Judge nixes medical marijuana users right to grow their own

2013-11-14T00:00:00Z 2013-11-14T08:51:34Z Judge nixes medical marijuana users right to grow their ownBy Howard Fischer Capitol Media Services Arizona Daily Star
November 14, 2013 12:00 am  • 

PHOENIX — Medical marijuana users have no constitutional right to grow their own drug, a trial judge has ruled.

Judge Katherine Cooper of Maricopa County Superior Court threw out a challenge by two men to a provision in the 2010 voter-approved Arizona Medical Marijuana Act that says only those living farther than 25 miles from a state-regulated dispensary can cultivate the plants.

She said there is no basis for their claim that the provision limits their health-care rights.

But Cooper left the door open for the men to raise a separate challenge that the 25-mile rule amounts to a violation of their rights under constitutional provisions guaranteeing everyone equal protection of the law. She said, though, they have yet to make a case for that claim.

The 2010 law allows those with a doctor’s recommendation to get a card from the state allowing them to obtain and possess up to 2½ ounces of marijuana every two weeks.

That law also envisioned a system of state-regulated dispensaries to sell the drug. But it also says anyone who lives farther than 25 miles from a dispensary could grow up to 12 plants at any one time.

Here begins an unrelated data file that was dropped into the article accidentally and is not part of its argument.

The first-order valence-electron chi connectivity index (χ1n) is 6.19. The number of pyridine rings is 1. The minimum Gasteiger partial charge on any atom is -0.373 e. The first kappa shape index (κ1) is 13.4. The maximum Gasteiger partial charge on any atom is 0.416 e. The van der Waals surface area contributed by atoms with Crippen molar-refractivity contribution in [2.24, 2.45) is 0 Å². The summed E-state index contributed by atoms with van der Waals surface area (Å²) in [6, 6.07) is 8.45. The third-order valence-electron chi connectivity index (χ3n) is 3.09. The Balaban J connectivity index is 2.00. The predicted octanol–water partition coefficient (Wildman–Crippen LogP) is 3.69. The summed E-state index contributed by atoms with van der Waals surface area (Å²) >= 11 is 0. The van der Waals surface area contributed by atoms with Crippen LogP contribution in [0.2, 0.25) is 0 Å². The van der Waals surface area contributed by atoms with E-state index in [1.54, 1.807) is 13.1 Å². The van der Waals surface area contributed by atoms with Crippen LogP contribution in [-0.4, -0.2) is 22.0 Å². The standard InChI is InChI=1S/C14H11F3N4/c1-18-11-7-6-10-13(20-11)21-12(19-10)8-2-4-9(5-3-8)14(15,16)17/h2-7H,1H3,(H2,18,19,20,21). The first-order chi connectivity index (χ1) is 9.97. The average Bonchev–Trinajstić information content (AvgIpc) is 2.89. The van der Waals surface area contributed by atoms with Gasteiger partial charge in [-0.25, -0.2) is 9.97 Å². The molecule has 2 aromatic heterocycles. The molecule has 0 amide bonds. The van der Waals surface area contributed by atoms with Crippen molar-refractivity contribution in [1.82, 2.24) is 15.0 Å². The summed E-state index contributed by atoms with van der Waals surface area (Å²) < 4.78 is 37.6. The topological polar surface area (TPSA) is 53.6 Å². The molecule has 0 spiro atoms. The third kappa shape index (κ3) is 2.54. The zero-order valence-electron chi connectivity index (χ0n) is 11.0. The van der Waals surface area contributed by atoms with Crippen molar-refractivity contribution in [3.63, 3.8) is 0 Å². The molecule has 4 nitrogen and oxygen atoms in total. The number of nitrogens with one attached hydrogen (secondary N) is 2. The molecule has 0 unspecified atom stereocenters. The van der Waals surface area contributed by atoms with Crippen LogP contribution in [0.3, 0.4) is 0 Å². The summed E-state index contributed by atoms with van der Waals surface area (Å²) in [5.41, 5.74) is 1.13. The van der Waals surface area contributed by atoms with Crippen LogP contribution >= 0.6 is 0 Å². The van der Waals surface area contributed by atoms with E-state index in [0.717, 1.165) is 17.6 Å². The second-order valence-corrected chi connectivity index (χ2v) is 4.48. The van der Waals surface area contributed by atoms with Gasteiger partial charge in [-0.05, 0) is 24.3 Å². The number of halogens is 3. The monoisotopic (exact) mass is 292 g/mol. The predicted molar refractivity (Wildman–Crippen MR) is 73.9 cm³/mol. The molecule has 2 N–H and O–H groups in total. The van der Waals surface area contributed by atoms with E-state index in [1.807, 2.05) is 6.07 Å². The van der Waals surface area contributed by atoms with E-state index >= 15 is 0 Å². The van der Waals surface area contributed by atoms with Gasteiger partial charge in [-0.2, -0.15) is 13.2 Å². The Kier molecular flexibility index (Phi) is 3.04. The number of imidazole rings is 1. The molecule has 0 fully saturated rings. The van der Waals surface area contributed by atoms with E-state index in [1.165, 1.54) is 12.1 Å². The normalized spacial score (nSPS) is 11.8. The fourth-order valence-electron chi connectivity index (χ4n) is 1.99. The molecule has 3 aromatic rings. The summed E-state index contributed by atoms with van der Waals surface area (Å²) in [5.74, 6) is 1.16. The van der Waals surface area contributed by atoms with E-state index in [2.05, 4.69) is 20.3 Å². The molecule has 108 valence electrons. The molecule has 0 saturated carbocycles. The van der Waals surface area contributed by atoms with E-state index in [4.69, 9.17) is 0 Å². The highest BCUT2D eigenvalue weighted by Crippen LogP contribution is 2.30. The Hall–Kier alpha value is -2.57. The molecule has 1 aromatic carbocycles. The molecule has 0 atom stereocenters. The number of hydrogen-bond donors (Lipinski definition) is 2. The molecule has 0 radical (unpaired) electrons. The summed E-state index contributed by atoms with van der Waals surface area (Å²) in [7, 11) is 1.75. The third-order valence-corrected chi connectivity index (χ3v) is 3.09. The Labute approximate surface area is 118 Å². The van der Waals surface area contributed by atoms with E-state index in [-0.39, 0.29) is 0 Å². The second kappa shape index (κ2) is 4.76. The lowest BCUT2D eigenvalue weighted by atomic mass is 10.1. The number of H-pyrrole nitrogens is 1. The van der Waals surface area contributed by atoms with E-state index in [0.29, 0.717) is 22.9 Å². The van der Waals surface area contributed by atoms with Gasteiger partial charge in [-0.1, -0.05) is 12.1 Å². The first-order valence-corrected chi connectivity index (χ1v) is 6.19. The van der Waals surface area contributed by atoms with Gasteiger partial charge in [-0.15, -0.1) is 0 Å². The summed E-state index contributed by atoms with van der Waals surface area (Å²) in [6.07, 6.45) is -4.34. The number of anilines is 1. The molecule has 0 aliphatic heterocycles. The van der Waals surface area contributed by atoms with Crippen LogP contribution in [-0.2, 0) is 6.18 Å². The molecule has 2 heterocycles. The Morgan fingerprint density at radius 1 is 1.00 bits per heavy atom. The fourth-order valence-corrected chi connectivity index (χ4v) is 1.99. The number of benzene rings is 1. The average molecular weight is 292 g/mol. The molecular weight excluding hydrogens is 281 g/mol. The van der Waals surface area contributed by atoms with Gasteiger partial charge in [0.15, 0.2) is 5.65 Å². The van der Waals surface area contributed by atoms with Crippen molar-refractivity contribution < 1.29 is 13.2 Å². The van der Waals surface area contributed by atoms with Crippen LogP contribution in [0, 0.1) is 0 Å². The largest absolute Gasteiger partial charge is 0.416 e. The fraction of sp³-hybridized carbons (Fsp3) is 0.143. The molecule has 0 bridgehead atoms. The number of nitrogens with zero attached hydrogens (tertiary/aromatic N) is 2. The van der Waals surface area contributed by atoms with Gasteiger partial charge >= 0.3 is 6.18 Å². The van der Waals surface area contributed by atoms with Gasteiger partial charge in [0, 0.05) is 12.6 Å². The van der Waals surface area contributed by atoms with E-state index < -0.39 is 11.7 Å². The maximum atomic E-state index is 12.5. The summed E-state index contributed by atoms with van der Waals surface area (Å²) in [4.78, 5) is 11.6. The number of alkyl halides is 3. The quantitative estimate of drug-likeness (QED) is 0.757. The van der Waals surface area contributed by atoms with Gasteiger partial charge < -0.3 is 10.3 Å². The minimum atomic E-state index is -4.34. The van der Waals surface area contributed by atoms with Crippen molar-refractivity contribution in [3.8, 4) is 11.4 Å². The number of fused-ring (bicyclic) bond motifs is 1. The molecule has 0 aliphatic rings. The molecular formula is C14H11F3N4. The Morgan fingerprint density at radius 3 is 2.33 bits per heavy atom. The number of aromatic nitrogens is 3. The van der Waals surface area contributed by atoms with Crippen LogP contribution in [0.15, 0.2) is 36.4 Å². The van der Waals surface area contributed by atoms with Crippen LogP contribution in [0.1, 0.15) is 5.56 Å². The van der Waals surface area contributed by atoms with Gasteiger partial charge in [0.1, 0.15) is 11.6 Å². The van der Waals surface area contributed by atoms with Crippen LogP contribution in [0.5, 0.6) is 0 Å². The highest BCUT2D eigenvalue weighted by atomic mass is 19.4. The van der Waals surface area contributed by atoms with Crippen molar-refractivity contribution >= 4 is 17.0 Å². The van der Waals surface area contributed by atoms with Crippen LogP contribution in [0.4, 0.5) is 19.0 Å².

Initially, that exemption applied to everyone because it took the state more than a year to license dispensaries. But state Health Director Will Humble said just about all of the approximately 40,000 medical-marijuana cardholders in Arizona now live close enough to a dispensary.

The challengers, who had been growing their own, did not want to give up that right.

They cited provisions of a 2012 constitutional amendment that says individuals cannot be forced to participate in any health-care system.

Attorney Michael Walz said forcing those who are entitled to use medical marijuana to buy their drugs at retail from a dispensary amounts to forcing them to participate in that system.

Cooper disagreed.

“Dispensaries are not a ‘health-care system,’ ” the judge wrote.

She said they do not manage, process, enroll or pay for health-care services for qualifying patients.

And Cooper said the amendment the men are relying on clearly applies to mandated health insurance, “not to a businesses that sell controlled substances.”

Anyway, the judge wrote, participating in the Arizona Medical Marijuana Act is hardly a compulsory program.

Instead, she pointed out, it simply allows those who qualify to legally obtain and possess marijuana.

“It does not compel people to use medical marijuana or even obtain a qualifying registry card,” Cooper said.

An appeal is likely.

Copyright 2014 Arizona Daily Star. All rights reserved. This material may not be published, broadcast, rewritten or redistributed.

Featured businesses

View more...

Deals, offers & events

View more...